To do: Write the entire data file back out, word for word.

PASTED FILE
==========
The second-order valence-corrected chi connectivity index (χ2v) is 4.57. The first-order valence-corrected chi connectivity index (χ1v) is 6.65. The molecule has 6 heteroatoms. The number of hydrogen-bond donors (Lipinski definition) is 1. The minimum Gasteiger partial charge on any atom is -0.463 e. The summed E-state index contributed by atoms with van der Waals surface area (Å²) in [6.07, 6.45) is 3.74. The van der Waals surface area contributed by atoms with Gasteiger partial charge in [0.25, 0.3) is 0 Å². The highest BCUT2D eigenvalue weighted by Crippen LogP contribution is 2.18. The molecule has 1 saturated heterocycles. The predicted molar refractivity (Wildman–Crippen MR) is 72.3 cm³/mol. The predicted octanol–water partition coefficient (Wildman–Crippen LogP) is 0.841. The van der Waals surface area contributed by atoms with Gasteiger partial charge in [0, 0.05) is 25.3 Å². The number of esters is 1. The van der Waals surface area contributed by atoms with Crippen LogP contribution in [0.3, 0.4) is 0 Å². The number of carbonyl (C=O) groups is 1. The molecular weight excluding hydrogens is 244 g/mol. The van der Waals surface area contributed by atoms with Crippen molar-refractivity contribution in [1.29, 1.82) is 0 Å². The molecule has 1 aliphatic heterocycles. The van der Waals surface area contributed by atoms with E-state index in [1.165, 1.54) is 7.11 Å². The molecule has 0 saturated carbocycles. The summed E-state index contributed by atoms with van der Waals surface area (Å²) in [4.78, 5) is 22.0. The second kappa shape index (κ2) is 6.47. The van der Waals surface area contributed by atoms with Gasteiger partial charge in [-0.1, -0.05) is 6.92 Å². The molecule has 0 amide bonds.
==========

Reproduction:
The second-order valence-corrected chi connectivity index (χ2v) is 4.57. The first-order valence-corrected chi connectivity index (χ1v) is 6.65. The molecule has 6 heteroatoms. The number of hydrogen-bond donors (Lipinski definition) is 1. The minimum Gasteiger partial charge on any atom is -0.463 e. The summed E-state index contributed by atoms with van der Waals surface area (Å²) in [6.07, 6.45) is 3.74. The van der Waals surface area contributed by atoms with Gasteiger partial charge in [0.25, 0.3) is 0 Å². The highest BCUT2D eigenvalue weighted by Crippen LogP contribution is 2.18. The molecule has 1 saturated heterocycles. The predicted molar refractivity (Wildman–Crippen MR) is 72.3 cm³/mol. The predicted octanol–water partition coefficient (Wildman–Crippen LogP) is 0.841. The van der Waals surface area contributed by atoms with Gasteiger partial charge in [0, 0.05) is 25.3 Å². The number of esters is 1. The van der Waals surface area contributed by atoms with Crippen LogP contribution in [0.3, 0.4) is 0 Å². The number of carbonyl (C=O) groups is 1. The molecular weight excluding hydrogens is 244 g/mol. The van der Waals surface area contributed by atoms with Crippen molar-refractivity contribution in [1.29, 1.82) is 0 Å². The molecule has 1 aliphatic heterocycles. The van der Waals surface area contributed by atoms with E-state index in [1.165, 1.54) is 7.11 Å². The molecule has 0 saturated carbocycles. The summed E-state index contributed by atoms with van der Waals surface area (Å²) in [4.78, 5) is 22.0. The second kappa shape index (κ2) is 6.47. The van der Waals surface area contributed by atoms with Gasteiger partial charge in [-0.1, -0.05) is 6.92 Å². The molecule has 0 amide bonds.